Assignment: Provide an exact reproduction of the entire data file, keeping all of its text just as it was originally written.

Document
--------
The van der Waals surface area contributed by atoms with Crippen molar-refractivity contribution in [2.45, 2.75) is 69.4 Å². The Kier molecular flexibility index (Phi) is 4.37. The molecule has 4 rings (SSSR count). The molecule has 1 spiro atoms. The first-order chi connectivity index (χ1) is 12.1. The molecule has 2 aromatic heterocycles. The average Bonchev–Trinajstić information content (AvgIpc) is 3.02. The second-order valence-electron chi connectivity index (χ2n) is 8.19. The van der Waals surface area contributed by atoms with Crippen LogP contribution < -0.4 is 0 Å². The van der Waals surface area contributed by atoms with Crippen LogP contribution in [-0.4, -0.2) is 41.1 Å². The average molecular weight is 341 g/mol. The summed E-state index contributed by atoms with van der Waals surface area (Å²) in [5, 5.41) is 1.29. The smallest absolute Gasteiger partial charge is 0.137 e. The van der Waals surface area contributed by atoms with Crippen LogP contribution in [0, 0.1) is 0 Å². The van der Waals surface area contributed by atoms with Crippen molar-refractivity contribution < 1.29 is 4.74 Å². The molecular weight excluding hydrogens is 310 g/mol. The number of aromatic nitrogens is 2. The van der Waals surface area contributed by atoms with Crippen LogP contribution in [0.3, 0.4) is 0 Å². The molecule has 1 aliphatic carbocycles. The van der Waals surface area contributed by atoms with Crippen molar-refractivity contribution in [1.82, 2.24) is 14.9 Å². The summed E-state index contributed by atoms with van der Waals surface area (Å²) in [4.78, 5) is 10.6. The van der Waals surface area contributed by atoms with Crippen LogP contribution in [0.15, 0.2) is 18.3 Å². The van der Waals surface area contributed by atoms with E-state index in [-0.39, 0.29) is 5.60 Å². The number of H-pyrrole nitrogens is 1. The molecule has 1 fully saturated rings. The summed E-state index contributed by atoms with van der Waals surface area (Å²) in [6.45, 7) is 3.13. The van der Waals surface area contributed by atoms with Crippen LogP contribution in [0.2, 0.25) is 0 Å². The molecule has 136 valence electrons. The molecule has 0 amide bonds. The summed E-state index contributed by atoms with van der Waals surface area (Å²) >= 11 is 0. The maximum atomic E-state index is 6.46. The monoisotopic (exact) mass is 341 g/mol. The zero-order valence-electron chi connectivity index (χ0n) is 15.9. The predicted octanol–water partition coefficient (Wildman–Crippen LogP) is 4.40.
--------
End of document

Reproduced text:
The van der Waals surface area contributed by atoms with Crippen molar-refractivity contribution in [2.45, 2.75) is 69.4 Å². The Kier molecular flexibility index (Phi) is 4.37. The molecule has 4 rings (SSSR count). The molecule has 1 spiro atoms. The first-order chi connectivity index (χ1) is 12.1. The molecule has 2 aromatic heterocycles. The average Bonchev–Trinajstić information content (AvgIpc) is 3.02. The second-order valence-electron chi connectivity index (χ2n) is 8.19. The van der Waals surface area contributed by atoms with Crippen LogP contribution < -0.4 is 0 Å². The van der Waals surface area contributed by atoms with Crippen LogP contribution in [-0.4, -0.2) is 41.1 Å². The average molecular weight is 341 g/mol. The summed E-state index contributed by atoms with van der Waals surface area (Å²) in [5, 5.41) is 1.29. The smallest absolute Gasteiger partial charge is 0.137 e. The van der Waals surface area contributed by atoms with Crippen LogP contribution in [0, 0.1) is 0 Å². The van der Waals surface area contributed by atoms with Crippen molar-refractivity contribution < 1.29 is 4.74 Å². The molecular weight excluding hydrogens is 310 g/mol. The number of aromatic nitrogens is 2. The van der Waals surface area contributed by atoms with Crippen LogP contribution in [0.3, 0.4) is 0 Å². The molecule has 1 aliphatic carbocycles. The van der Waals surface area contributed by atoms with Crippen molar-refractivity contribution in [1.82, 2.24) is 14.9 Å². The summed E-state index contributed by atoms with van der Waals surface area (Å²) in [4.78, 5) is 10.6. The van der Waals surface area contributed by atoms with Crippen LogP contribution in [0.15, 0.2) is 18.3 Å². The van der Waals surface area contributed by atoms with E-state index in [-0.39, 0.29) is 5.60 Å². The number of H-pyrrole nitrogens is 1. The molecule has 1 fully saturated rings. The summed E-state index contributed by atoms with van der Waals surface area (Å²) in [6.45, 7) is 3.13. The van der Waals surface area contributed by atoms with Crippen LogP contribution in [0.2, 0.25) is 0 Å². The molecule has 136 valence electrons. The molecule has 0 amide bonds. The summed E-state index contributed by atoms with van der Waals surface area (Å²) >= 11 is 0. The maximum atomic E-state index is 6.46. The monoisotopic (exact) mass is 341 g/mol. The zero-order valence-electron chi connectivity index (χ0n) is 15.9. The predicted octanol–water partition coefficient (Wildman–Crippen LogP) is 4.40.